The Old Testament and Resurrection

Yesterday in the Easter Sermon I spent a good bit of time talking about five key verses of scripture from the Hebrew Bible, the Old Testament, that point to a view of life after death. We would rightly call these resurrection verses in light of Jesus and the empty tomb, as well as the explicit teaching of the New Testament, particularly landmark passages like 1 Corinthians 15.

Me preaching on Easter, or am I playing Rock, Paper, Scissors?


The compilation of these five verses comes from Millard Erickson’s epic theology book Christian Theology, on page 1201 of my copy. It is not in his section on the work of Jesus, but rather on “Last Things” which I find fascinating. So, if you missed them yesterday because you were dazzled by my homiletics (or, like most of the 7 or 8 billion people in the world, weren’t there) here they are.

  1. Isaiah 26:19, “But your dead will live; their bodies will rise.  You who dwell in the dust, wake up and shout for joy.  Your dew is like the dew of the morning; the earth will give birth to her dead.”
  2. Daniel 12:2  “Multitudes who sleep in the dust of the earth will awake: some to everlasting life, others to shame and everlasting contempt.”
  3. Psalm 49:15, “But God will redeem my life from the grave; he will surely take me to himself”
  4. Psalm 17:15 “And I—in righteousness I will see your face; when I awake, I will be satisfied with seeing your likeness.”

Erickson doesn’t list Job’s ancient words. I find this to be a glaring omission, for they are the most New Testament sounding of them all and are my personal favorite. As I said, it is part of my funeral liturgy, and for good reason.

“I know that my redeemer lives, and that in the end he will stand upon the earth.  And after my skin has been destroyed, yet in my flesh I will see God; I myself will see him with my own eyes—I, and not another. How my heart yearns within me!” (Job 19:25-26).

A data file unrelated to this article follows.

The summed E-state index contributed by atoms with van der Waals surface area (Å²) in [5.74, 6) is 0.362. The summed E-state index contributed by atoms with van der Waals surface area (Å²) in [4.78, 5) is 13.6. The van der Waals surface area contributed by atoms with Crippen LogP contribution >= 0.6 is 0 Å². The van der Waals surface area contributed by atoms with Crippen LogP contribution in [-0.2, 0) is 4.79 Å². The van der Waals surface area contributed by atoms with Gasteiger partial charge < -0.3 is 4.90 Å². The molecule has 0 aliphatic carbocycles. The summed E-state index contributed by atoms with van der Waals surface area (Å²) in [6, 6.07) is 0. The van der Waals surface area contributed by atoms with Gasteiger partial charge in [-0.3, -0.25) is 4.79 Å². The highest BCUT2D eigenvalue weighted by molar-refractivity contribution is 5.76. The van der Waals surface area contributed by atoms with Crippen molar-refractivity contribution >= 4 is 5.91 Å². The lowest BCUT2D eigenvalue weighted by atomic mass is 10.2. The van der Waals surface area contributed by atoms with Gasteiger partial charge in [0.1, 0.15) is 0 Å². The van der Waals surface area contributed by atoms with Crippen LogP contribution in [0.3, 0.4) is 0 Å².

I’d like to point out as well that Erickson does in his work what theologians always do–offer serious caution about reading too much into these words. I know where he is coming from, but I think his caution is too strong. The Bible teaches us about Jesus, and though the language is imprecise in the Hebrew texts, it is still applicable and I believe appropriate at Easter.


This going to work every day again has been a difficult adjustment. The biggest adjustment has been reacquiring some skill sets that I previously had mastered, but lost due to atrophy. It is true–use it or lose it. Here are some things I need to work on:

1. The important skill of remembering to turn your iPhone to airplane mode if you intend to use it to read scripture during a worship service. Easter Sunday it was still dark (and rainy) when the sunrise service began, so I thought myself clever using my iPhone to read the scripture because of the backlight. In the middle of Isaiah my phone asks me if i want to update. I tell it no. It asks if tonight is good. Rather embarrassing.

2. I had forgotten how hard announcements are. I flubbed them up royally yesterday, and even had to rearrange on the fly. Once upon a time announcements were seamless to me and I spoke the language of “put on your calendars” and “you will not want to miss” as if it were my mother tongue. Now I stammer and stutter all the way through.

3. Time management is the hardest. I grossly overestimated how much time I had between small group and worship service yesterday.

Another skill to reacquire is keeping my eyes open while preaching.

The result was we started everything several minutes later than we intended, thus pushing everything late.

4. Temperature control, for me, is vital. If I get too warm when I am preaching my throat gets hoarse, I cough, and then I feel myself losing energy. That happened yesterday because I did not make certain the thermostat was set at the right temperature. By the time I left the building, I was in need of hydration and a throat lozenge. I used to be on top of things like that, but somehow along the way I’d forgotten.